Bengali movies from the eyes of a Probashi
As I sat down to write this blog post, I started thinking about the first Bengali movie I remember watching-Charulata. That was my introduction to Bengali cinema. In hindsight, I should have started with a lighter movie because I barely understood what was being said.
Having been raised outside Bengal by parents who themselves were raised as probashi bangalees, my grasp on Bengali language is a bit weak. The Bengali we speak at home and in probashi Bangalee circles is an amusing mix of multiple languages and complex words are not part of this vocabulary. So naturally, Charulata was a disastrous beginning to my Bengali movie experience. But that did not put me off. The Bengali in me wanted to watch Bengali movies, sing Bengali pop songs, be able to understand who this actor was that my aunts would gush about, be able to talk about Satyajit Ray to curious non-bengalis, and just simply connect with my culture. So my next attempt was Kirron Kher's Bariwali.
I quickly realised why Bengali movies are placed on a pedestal higher than other movie industries. Having watched countless Hindi movies and some Telugu movies, my bar for movies was already low. So in comparison to these movies, Bengali movies were a breath of fresh air. Bengali movies have a realistic quality to them that easily engulfs your mind. I can be the lead actor or the supporting actor or even the tree in background... That's how immersive the experience is of watching Bengali movies. It's a lot more artistic and meaningful than any other kind of movie and I tend to walk away feeling good about it. It also stays in your mind. Even after the movie ends you wonder "What if..."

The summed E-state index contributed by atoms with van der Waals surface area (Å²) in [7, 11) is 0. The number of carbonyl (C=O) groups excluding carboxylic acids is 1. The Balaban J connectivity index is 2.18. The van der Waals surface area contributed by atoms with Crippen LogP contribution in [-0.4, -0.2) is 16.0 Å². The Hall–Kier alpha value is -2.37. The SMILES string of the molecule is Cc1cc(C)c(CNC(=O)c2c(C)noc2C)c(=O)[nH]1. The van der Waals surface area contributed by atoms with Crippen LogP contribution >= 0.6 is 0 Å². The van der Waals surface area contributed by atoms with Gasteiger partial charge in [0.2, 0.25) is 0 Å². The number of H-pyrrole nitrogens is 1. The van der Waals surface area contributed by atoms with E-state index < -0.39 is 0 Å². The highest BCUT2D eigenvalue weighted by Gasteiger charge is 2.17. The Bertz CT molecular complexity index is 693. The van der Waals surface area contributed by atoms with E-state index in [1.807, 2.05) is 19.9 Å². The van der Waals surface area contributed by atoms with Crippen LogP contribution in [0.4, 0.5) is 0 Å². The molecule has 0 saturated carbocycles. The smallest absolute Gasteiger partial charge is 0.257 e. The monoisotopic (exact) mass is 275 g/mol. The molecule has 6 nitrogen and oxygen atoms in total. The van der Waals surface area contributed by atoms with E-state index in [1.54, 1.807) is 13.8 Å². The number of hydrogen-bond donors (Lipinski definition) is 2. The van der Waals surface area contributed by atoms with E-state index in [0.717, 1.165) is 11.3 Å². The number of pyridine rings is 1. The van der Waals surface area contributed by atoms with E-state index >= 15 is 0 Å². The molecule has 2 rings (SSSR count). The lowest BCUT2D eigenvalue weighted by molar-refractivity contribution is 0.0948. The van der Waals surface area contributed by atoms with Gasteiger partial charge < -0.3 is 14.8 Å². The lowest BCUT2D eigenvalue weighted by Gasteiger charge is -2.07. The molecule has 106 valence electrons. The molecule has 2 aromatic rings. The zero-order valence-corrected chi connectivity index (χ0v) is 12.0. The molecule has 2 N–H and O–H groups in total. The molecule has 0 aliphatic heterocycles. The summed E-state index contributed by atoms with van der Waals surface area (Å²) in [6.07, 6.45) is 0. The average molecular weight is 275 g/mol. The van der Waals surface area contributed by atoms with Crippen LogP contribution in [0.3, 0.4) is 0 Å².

But latest Bengali movies are not easy to come by in Hyderabad. At least now there are theatre screenings of a few new Bengali movies which wasn't the case earlier. As a result, I have watched most of the Bengali movies online. In that context I think it's fantastic that there's something like Hyderabad Bengali Film Festival that's organised annually. I don't even care about the selection of movies. Just the experience of watching so many Bengali movies in a theatre alongside other probashi bangalees is an experience to cherish.
Sunayana Sen is a 3rd generation Bengali raised & living in Hyderabad. She's the kind of Bengali who does her best to speak in proper bangla but ends up saying things like "onek iktu" for "very little", and needs English subtitles to understand Bengali movies. Nevertheless, she plays an active role in Hyderabad Bangalee Samity and participates in all things Bengali. Other than that, she's a marketing consultant but will soon go off to pursue a Masters degree in Disaster Management.